The Cambridge Cops, Police Power, And Me

In college, some of my friends majored in history. Others braved the pre-med gauntlet.  I graduated in 2001 with a degree in something or other, but my concentration was really in what you might call police scanner science. For three years, I covered the police beat for the Harvard Crimson, which was -- is -- the city of Cambridge's only breakfast table daily. When my friends would be out studying or dating, I'd be chasing cops. If the crime happened to be near Harvard's campus, I'd get there before they would, which occasionally proved disconcerting.
During my four years at Harvard, I got to know quite a few Cambridge police officers -- black officers, white officers, Hispanic officers -- and I became familiar with the tinder box that is racial politics in Cambridge. Take wealthy white (or nonwhite) patricians affiliated with Harvard, add liberal activists (not always so rich) who were attracted to the city because of its progressive legacy, add diversity that mirrors the composition of the United States, add blue collar, mostly ethnic white cops who were lifers in the police department...and it's not hard to see how racial sensitivities could be so acute. But in Cambridge, class sensitivities are often as touchy. Town-gown relations ebb and flow but always create tension between anything that suggests "Harvard" and anything that suggests "Cambridge." Cops tend to be working class joes and janes, and professors tend to be patricians. Intermixes like this happen often.

What happened to Professor Henry Louis "Skip" Gates, Jr. is hardly unique and in my reporting experience; these clashes tend to involve young white students being strung out by overaggressive cops on generally bogus "disorderly conduct" charges, which is the Cambridge police officer's catch-all charge for "generally just pissing me off and acting holier than thou." Indeed, college kids in Cambridge often showed disrespect for the cops, so it's not surprising that the cops felt disrespected by the students. 

I remember listening one night to a report of a loud party in the Kendall Square neighborhood near MIT. A single cop arrived. He was white. The partygoers, about a dozen of them, were black. It's sensible in 1 on 12 situations -- even for something as relatively minor as a quality of life complaint -- for the cop to call for back-up. The cop did. At some point before the back-up arrived, a scuffle began. Who touched whom was unclear, at least to someone listening over the police radio. Within 5 minutes, more than a dozen Cambridge officers were at the scene -- most of the entire city's night shift deployment. 12 on 12. The cops are thinking that one of their guys is in trouble, and the partygoers are thinking that the cops have shown up because they are black. More scuffling. People are arrested. Lawsuits are filed.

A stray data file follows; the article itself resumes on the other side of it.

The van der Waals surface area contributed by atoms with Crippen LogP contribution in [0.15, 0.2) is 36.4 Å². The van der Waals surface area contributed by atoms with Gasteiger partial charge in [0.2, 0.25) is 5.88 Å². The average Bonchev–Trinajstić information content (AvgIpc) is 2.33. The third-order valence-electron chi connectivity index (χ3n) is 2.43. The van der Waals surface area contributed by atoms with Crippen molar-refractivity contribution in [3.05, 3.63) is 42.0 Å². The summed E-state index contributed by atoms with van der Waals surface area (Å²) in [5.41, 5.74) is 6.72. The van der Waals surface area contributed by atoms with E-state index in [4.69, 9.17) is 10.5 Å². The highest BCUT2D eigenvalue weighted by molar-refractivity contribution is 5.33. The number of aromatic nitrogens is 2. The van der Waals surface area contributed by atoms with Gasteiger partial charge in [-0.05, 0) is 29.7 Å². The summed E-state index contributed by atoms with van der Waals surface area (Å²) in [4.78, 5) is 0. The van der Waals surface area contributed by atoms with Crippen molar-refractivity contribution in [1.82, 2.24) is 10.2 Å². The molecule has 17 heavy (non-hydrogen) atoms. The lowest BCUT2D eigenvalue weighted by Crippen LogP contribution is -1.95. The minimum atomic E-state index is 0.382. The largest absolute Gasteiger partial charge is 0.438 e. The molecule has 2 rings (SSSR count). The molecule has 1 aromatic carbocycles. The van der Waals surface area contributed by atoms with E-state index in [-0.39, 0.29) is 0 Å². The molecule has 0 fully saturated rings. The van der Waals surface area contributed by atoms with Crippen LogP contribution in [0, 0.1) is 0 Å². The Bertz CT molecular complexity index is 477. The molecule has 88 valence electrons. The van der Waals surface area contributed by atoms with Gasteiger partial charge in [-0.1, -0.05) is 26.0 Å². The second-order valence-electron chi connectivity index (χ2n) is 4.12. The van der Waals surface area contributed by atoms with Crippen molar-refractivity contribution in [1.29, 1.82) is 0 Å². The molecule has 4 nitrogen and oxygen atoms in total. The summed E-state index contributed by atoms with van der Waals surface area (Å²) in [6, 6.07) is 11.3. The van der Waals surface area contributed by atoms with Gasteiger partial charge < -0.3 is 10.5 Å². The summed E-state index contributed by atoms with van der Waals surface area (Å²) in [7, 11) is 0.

Gates was understandably angry that he was being harassed in his house, mouthed off the to the police officer (legal, but never, ever a good idea), and was hauled away in cuffs for being too loud, apparently. The officer defends himself: he's a guy with a history of racial conciliation.  A neighbor reported a break-in; the officer went to the house expecting to see someone breaking into a house; indeed, when he arrived, a guy was inside a house.  The officer will go to his grave being convinced that he was following police procedure, and Gates will probably never be convinced that his race was not the prime factor in his brief detention. Gates's physical appearance may be exculpatory for Crowley. If the general idea is that Crowley was unconsciously motivated by racial prejudice, it's hard to imagine why he'd find a 5 foot 7 inch tall guy with graying hair and a cane to be threatening because of his race. Crowley seems to be more motivated by power and authority, which Gates (again, legally and perhaps appropriately, given the situation) ridiculed.

I'd bet that most police officers across the country have at least some sympathy for the officer. I'd wager that most of them might agree that the officer was being pushy when he put Gates in handcuffs...for no other reason than that he could. It's a mild form of excessive force, but one that police use all the time to intimidate people...most of them deserving of intimidation. Gates was not.

President Obama, meanwhile, has weighed in on the side of Professor Gates, saying the cops were "acting stupidly" That's a harsh conclusion based on what we know -- Gates has always had a flair for the media, and his side of the story has been embraced by liberals looking for evidence that racial animus remains an enormous problem in this country. I happen to agree with the liberals in this case. The President has shown a unique ability to understand how different points of view often lead to unnecessary conflicts like this one. It will be interesting to see if he modifies his point of view. (Update: lo' and behold...)
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Marc Ambinder is an Atlantic contributing editor. He is also a senior contributor at Defense One, a contributing editor at GQ, and a regular contributor at The Week.

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